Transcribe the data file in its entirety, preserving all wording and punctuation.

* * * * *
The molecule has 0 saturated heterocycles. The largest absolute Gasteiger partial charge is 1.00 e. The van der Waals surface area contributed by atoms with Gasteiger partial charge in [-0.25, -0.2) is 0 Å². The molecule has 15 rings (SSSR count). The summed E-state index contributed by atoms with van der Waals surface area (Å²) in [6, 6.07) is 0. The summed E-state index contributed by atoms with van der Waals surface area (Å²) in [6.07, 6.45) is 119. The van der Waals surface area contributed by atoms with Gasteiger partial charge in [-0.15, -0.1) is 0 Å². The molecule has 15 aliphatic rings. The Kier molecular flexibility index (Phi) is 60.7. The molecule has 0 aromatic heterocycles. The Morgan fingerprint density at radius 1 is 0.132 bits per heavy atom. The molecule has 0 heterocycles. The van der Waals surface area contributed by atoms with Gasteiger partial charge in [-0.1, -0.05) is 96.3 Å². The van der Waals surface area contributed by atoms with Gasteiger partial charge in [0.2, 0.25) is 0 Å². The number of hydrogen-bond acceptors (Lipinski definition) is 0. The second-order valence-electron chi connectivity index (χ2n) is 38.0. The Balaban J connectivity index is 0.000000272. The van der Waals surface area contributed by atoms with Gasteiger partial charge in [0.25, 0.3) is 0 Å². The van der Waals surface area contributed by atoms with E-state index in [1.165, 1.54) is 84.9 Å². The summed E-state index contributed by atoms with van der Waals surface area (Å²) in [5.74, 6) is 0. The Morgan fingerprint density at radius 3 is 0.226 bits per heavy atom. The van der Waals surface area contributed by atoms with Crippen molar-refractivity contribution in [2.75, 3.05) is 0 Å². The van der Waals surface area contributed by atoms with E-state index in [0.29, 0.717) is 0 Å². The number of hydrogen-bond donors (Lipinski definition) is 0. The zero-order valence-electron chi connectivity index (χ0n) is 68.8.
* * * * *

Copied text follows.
The molecule has 0 saturated heterocycles. The largest absolute Gasteiger partial charge is 1.00 e. The van der Waals surface area contributed by atoms with Gasteiger partial charge in [-0.25, -0.2) is 0 Å². The molecule has 15 rings (SSSR count). The summed E-state index contributed by atoms with van der Waals surface area (Å²) in [6, 6.07) is 0. The summed E-state index contributed by atoms with van der Waals surface area (Å²) in [6.07, 6.45) is 119. The van der Waals surface area contributed by atoms with Gasteiger partial charge in [-0.15, -0.1) is 0 Å². The molecule has 15 aliphatic rings. The Kier molecular flexibility index (Phi) is 60.7. The molecule has 0 aromatic heterocycles. The Morgan fingerprint density at radius 1 is 0.132 bits per heavy atom. The molecule has 0 heterocycles. The van der Waals surface area contributed by atoms with Gasteiger partial charge in [-0.1, -0.05) is 96.3 Å². The van der Waals surface area contributed by atoms with Gasteiger partial charge in [0.2, 0.25) is 0 Å². The number of hydrogen-bond acceptors (Lipinski definition) is 0. The second-order valence-electron chi connectivity index (χ2n) is 38.0. The Balaban J connectivity index is 0.000000272. The van der Waals surface area contributed by atoms with Gasteiger partial charge in [0.25, 0.3) is 0 Å². The van der Waals surface area contributed by atoms with E-state index in [1.165, 1.54) is 84.9 Å². The summed E-state index contributed by atoms with van der Waals surface area (Å²) in [5.74, 6) is 0. The Morgan fingerprint density at radius 3 is 0.226 bits per heavy atom. The van der Waals surface area contributed by atoms with Crippen molar-refractivity contribution in [2.75, 3.05) is 0 Å². The van der Waals surface area contributed by atoms with E-state index in [0.29, 0.717) is 0 Å². The number of hydrogen-bond donors (Lipinski definition) is 0. The zero-order valence-electron chi connectivity index (χ0n) is 68.8.